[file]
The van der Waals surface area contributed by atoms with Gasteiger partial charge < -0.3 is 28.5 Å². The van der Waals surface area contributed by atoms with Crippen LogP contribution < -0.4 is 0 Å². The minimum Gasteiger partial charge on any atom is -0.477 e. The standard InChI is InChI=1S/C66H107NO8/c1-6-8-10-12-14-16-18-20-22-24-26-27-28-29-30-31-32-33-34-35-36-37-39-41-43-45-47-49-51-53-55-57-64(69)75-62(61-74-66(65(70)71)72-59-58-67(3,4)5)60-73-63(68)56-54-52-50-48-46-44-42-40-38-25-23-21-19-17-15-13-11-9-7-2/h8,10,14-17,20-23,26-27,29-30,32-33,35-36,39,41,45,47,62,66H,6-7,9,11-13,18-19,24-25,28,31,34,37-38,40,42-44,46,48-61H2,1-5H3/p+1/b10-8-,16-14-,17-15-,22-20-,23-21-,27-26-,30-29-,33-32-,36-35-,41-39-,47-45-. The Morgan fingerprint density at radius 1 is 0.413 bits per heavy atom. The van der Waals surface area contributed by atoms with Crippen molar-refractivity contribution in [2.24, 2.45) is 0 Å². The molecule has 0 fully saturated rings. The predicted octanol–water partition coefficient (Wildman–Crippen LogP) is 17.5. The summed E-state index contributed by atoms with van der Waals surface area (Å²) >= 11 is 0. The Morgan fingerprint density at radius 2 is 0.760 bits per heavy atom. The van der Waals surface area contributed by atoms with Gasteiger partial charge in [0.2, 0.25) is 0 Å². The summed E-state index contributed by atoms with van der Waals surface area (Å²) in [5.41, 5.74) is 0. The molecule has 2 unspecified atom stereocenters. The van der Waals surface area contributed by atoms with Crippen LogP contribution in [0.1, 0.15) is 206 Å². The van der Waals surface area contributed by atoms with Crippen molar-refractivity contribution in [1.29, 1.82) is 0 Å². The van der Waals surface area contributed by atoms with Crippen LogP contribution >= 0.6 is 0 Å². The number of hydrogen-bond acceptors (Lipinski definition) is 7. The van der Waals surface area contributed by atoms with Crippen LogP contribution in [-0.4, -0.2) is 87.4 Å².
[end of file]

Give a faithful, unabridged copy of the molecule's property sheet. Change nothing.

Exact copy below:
The van der Waals surface area contributed by atoms with Gasteiger partial charge < -0.3 is 28.5 Å². The van der Waals surface area contributed by atoms with Crippen LogP contribution < -0.4 is 0 Å². The minimum Gasteiger partial charge on any atom is -0.477 e. The standard InChI is InChI=1S/C66H107NO8/c1-6-8-10-12-14-16-18-20-22-24-26-27-28-29-30-31-32-33-34-35-36-37-39-41-43-45-47-49-51-53-55-57-64(69)75-62(61-74-66(65(70)71)72-59-58-67(3,4)5)60-73-63(68)56-54-52-50-48-46-44-42-40-38-25-23-21-19-17-15-13-11-9-7-2/h8,10,14-17,20-23,26-27,29-30,32-33,35-36,39,41,45,47,62,66H,6-7,9,11-13,18-19,24-25,28,31,34,37-38,40,42-44,46,48-61H2,1-5H3/p+1/b10-8-,16-14-,17-15-,22-20-,23-21-,27-26-,30-29-,33-32-,36-35-,41-39-,47-45-. The Morgan fingerprint density at radius 1 is 0.413 bits per heavy atom. The van der Waals surface area contributed by atoms with Crippen molar-refractivity contribution in [2.24, 2.45) is 0 Å². The molecule has 0 fully saturated rings. The predicted octanol–water partition coefficient (Wildman–Crippen LogP) is 17.5. The summed E-state index contributed by atoms with van der Waals surface area (Å²) >= 11 is 0. The Morgan fingerprint density at radius 2 is 0.760 bits per heavy atom. The van der Waals surface area contributed by atoms with Gasteiger partial charge in [0.2, 0.25) is 0 Å². The summed E-state index contributed by atoms with van der Waals surface area (Å²) in [5.41, 5.74) is 0. The molecule has 2 unspecified atom stereocenters. The van der Waals surface area contributed by atoms with Crippen LogP contribution in [0.1, 0.15) is 206 Å². The van der Waals surface area contributed by atoms with Crippen molar-refractivity contribution in [1.29, 1.82) is 0 Å². The van der Waals surface area contributed by atoms with Crippen LogP contribution >= 0.6 is 0 Å². The number of hydrogen-bond acceptors (Lipinski definition) is 7. The van der Waals surface area contributed by atoms with Crippen LogP contribution in [-0.4, -0.2) is 87.4 Å².